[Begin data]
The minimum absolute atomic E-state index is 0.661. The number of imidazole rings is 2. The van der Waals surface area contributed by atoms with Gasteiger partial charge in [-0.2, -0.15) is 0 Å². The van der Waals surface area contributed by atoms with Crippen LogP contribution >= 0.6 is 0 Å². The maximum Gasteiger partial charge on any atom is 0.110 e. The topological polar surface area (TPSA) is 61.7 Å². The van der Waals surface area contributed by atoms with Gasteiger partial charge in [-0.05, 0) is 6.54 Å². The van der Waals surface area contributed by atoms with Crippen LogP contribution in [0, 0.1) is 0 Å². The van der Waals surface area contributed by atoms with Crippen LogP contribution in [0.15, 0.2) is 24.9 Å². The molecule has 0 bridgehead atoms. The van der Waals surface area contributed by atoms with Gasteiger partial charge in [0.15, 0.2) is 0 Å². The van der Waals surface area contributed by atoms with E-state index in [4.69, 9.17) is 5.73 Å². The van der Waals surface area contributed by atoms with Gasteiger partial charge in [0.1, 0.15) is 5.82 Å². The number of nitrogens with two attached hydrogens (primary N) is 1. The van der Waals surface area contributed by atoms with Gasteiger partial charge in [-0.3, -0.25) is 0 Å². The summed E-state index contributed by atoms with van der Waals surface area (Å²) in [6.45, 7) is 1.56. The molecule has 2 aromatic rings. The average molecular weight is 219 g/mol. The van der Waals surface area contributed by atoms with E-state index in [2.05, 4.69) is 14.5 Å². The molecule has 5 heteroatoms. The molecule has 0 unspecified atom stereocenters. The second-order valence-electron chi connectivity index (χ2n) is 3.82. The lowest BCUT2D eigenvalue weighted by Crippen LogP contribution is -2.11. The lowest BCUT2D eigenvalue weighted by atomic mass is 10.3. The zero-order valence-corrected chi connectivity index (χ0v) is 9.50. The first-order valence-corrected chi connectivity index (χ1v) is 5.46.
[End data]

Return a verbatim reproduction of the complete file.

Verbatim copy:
The minimum absolute atomic E-state index is 0.661. The number of imidazole rings is 2. The van der Waals surface area contributed by atoms with Gasteiger partial charge in [-0.2, -0.15) is 0 Å². The van der Waals surface area contributed by atoms with Crippen LogP contribution >= 0.6 is 0 Å². The maximum Gasteiger partial charge on any atom is 0.110 e. The topological polar surface area (TPSA) is 61.7 Å². The van der Waals surface area contributed by atoms with Gasteiger partial charge in [-0.05, 0) is 6.54 Å². The van der Waals surface area contributed by atoms with Crippen LogP contribution in [0, 0.1) is 0 Å². The van der Waals surface area contributed by atoms with Crippen LogP contribution in [0.15, 0.2) is 24.9 Å². The molecule has 0 bridgehead atoms. The van der Waals surface area contributed by atoms with Gasteiger partial charge in [0.15, 0.2) is 0 Å². The van der Waals surface area contributed by atoms with E-state index in [4.69, 9.17) is 5.73 Å². The van der Waals surface area contributed by atoms with Gasteiger partial charge in [0.1, 0.15) is 5.82 Å². The number of nitrogens with two attached hydrogens (primary N) is 1. The van der Waals surface area contributed by atoms with Gasteiger partial charge in [-0.3, -0.25) is 0 Å². The summed E-state index contributed by atoms with van der Waals surface area (Å²) in [6.45, 7) is 1.56. The molecule has 2 aromatic rings. The average molecular weight is 219 g/mol. The van der Waals surface area contributed by atoms with E-state index in [2.05, 4.69) is 14.5 Å². The molecule has 5 heteroatoms. The molecule has 0 unspecified atom stereocenters. The second-order valence-electron chi connectivity index (χ2n) is 3.82. The lowest BCUT2D eigenvalue weighted by Crippen LogP contribution is -2.11. The lowest BCUT2D eigenvalue weighted by atomic mass is 10.3. The zero-order valence-corrected chi connectivity index (χ0v) is 9.50. The first-order valence-corrected chi connectivity index (χ1v) is 5.46.